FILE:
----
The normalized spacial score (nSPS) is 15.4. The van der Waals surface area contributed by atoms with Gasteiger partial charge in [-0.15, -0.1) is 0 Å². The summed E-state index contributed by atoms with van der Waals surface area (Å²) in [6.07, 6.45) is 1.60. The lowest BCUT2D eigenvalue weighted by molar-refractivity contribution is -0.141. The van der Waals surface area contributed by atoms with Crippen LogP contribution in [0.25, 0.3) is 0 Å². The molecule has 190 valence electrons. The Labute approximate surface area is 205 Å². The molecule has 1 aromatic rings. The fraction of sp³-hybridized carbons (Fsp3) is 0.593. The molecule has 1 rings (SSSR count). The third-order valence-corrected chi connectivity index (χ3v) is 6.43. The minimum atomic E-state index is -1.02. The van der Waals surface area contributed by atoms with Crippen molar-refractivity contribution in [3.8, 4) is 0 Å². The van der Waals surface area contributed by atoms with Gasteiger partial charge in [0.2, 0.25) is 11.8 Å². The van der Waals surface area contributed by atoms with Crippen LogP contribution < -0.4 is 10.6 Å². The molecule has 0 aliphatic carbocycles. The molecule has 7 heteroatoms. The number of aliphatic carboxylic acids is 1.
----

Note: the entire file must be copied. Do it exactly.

The normalized spacial score (nSPS) is 15.4. The van der Waals surface area contributed by atoms with Gasteiger partial charge in [-0.15, -0.1) is 0 Å². The summed E-state index contributed by atoms with van der Waals surface area (Å²) in [6.07, 6.45) is 1.60. The lowest BCUT2D eigenvalue weighted by molar-refractivity contribution is -0.141. The van der Waals surface area contributed by atoms with Crippen LogP contribution in [0.25, 0.3) is 0 Å². The molecule has 190 valence electrons. The Labute approximate surface area is 205 Å². The molecule has 1 aromatic rings. The fraction of sp³-hybridized carbons (Fsp3) is 0.593. The molecule has 1 rings (SSSR count). The third-order valence-corrected chi connectivity index (χ3v) is 6.43. The minimum atomic E-state index is -1.02. The van der Waals surface area contributed by atoms with Crippen molar-refractivity contribution in [3.8, 4) is 0 Å². The van der Waals surface area contributed by atoms with Gasteiger partial charge in [0.2, 0.25) is 11.8 Å². The van der Waals surface area contributed by atoms with Crippen LogP contribution < -0.4 is 10.6 Å². The molecule has 0 aliphatic carbocycles. The molecule has 7 heteroatoms. The number of aliphatic carboxylic acids is 1.